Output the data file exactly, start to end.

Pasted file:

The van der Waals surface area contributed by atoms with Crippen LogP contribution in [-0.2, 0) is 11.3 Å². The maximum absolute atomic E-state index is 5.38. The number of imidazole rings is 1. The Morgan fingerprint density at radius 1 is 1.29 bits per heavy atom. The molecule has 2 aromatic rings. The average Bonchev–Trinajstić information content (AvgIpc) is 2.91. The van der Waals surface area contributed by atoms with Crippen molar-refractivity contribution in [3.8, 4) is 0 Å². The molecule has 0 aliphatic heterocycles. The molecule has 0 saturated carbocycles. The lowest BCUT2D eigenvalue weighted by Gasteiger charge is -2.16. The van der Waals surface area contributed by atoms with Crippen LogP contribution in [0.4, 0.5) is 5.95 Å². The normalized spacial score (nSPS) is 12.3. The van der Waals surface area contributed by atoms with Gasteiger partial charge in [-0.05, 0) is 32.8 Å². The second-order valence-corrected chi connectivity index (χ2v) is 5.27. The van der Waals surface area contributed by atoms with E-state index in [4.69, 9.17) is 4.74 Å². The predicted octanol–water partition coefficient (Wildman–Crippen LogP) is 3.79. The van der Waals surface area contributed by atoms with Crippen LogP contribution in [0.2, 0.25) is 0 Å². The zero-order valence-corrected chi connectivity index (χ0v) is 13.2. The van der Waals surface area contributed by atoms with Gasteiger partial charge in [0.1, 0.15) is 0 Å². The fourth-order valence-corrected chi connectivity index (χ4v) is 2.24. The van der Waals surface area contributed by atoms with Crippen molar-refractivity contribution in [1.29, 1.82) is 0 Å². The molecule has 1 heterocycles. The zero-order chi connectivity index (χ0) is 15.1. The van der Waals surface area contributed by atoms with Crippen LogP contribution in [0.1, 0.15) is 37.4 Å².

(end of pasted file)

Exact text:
The van der Waals surface area contributed by atoms with Crippen LogP contribution in [-0.2, 0) is 11.3 Å². The maximum absolute atomic E-state index is 5.38. The number of imidazole rings is 1. The Morgan fingerprint density at radius 1 is 1.29 bits per heavy atom. The molecule has 2 aromatic rings. The average Bonchev–Trinajstić information content (AvgIpc) is 2.91. The van der Waals surface area contributed by atoms with Crippen molar-refractivity contribution in [3.8, 4) is 0 Å². The molecule has 0 aliphatic heterocycles. The molecule has 0 saturated carbocycles. The lowest BCUT2D eigenvalue weighted by Gasteiger charge is -2.16. The van der Waals surface area contributed by atoms with Crippen LogP contribution in [0.4, 0.5) is 5.95 Å². The normalized spacial score (nSPS) is 12.3. The van der Waals surface area contributed by atoms with Gasteiger partial charge in [-0.05, 0) is 32.8 Å². The second-order valence-corrected chi connectivity index (χ2v) is 5.27. The van der Waals surface area contributed by atoms with E-state index in [4.69, 9.17) is 4.74 Å². The predicted octanol–water partition coefficient (Wildman–Crippen LogP) is 3.79. The van der Waals surface area contributed by atoms with Crippen LogP contribution in [0.2, 0.25) is 0 Å². The zero-order valence-corrected chi connectivity index (χ0v) is 13.2. The van der Waals surface area contributed by atoms with Gasteiger partial charge in [0.1, 0.15) is 0 Å². The fourth-order valence-corrected chi connectivity index (χ4v) is 2.24. The van der Waals surface area contributed by atoms with Crippen molar-refractivity contribution in [1.29, 1.82) is 0 Å². The molecule has 1 heterocycles. The zero-order chi connectivity index (χ0) is 15.1. The van der Waals surface area contributed by atoms with Crippen LogP contribution in [0.1, 0.15) is 37.4 Å².